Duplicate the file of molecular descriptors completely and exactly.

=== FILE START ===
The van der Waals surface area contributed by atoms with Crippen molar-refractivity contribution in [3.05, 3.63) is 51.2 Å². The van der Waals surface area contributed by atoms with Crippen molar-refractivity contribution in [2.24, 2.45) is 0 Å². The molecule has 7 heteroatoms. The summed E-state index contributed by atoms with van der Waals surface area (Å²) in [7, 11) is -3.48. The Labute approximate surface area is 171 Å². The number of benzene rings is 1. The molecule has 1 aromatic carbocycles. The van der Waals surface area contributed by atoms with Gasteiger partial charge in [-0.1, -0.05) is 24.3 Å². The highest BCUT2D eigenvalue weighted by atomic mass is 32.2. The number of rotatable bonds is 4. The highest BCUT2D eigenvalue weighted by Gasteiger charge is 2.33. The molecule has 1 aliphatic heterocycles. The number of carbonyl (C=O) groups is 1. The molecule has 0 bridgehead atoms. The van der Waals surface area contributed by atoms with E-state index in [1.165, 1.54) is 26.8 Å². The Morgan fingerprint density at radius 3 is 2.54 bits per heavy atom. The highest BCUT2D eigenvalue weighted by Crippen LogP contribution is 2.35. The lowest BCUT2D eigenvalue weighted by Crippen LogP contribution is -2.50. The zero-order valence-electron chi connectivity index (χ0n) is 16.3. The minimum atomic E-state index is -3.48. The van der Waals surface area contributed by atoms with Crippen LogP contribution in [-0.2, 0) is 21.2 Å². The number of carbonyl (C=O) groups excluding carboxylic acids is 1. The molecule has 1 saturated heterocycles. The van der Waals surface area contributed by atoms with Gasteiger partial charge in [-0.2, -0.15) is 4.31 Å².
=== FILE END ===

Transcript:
The van der Waals surface area contributed by atoms with Crippen molar-refractivity contribution in [3.05, 3.63) is 51.2 Å². The van der Waals surface area contributed by atoms with Crippen molar-refractivity contribution in [2.24, 2.45) is 0 Å². The molecule has 7 heteroatoms. The summed E-state index contributed by atoms with van der Waals surface area (Å²) in [7, 11) is -3.48. The Labute approximate surface area is 171 Å². The number of benzene rings is 1. The molecule has 1 aromatic carbocycles. The van der Waals surface area contributed by atoms with Gasteiger partial charge in [-0.1, -0.05) is 24.3 Å². The highest BCUT2D eigenvalue weighted by atomic mass is 32.2. The number of rotatable bonds is 4. The highest BCUT2D eigenvalue weighted by Gasteiger charge is 2.33. The molecule has 1 aliphatic heterocycles. The number of carbonyl (C=O) groups is 1. The molecule has 0 bridgehead atoms. The van der Waals surface area contributed by atoms with E-state index in [1.165, 1.54) is 26.8 Å². The Morgan fingerprint density at radius 3 is 2.54 bits per heavy atom. The highest BCUT2D eigenvalue weighted by Crippen LogP contribution is 2.35. The lowest BCUT2D eigenvalue weighted by Crippen LogP contribution is -2.50. The zero-order valence-electron chi connectivity index (χ0n) is 16.3. The minimum atomic E-state index is -3.48. The van der Waals surface area contributed by atoms with Crippen LogP contribution in [-0.2, 0) is 21.2 Å². The number of carbonyl (C=O) groups excluding carboxylic acids is 1. The molecule has 1 saturated heterocycles. The van der Waals surface area contributed by atoms with Gasteiger partial charge in [-0.2, -0.15) is 4.31 Å².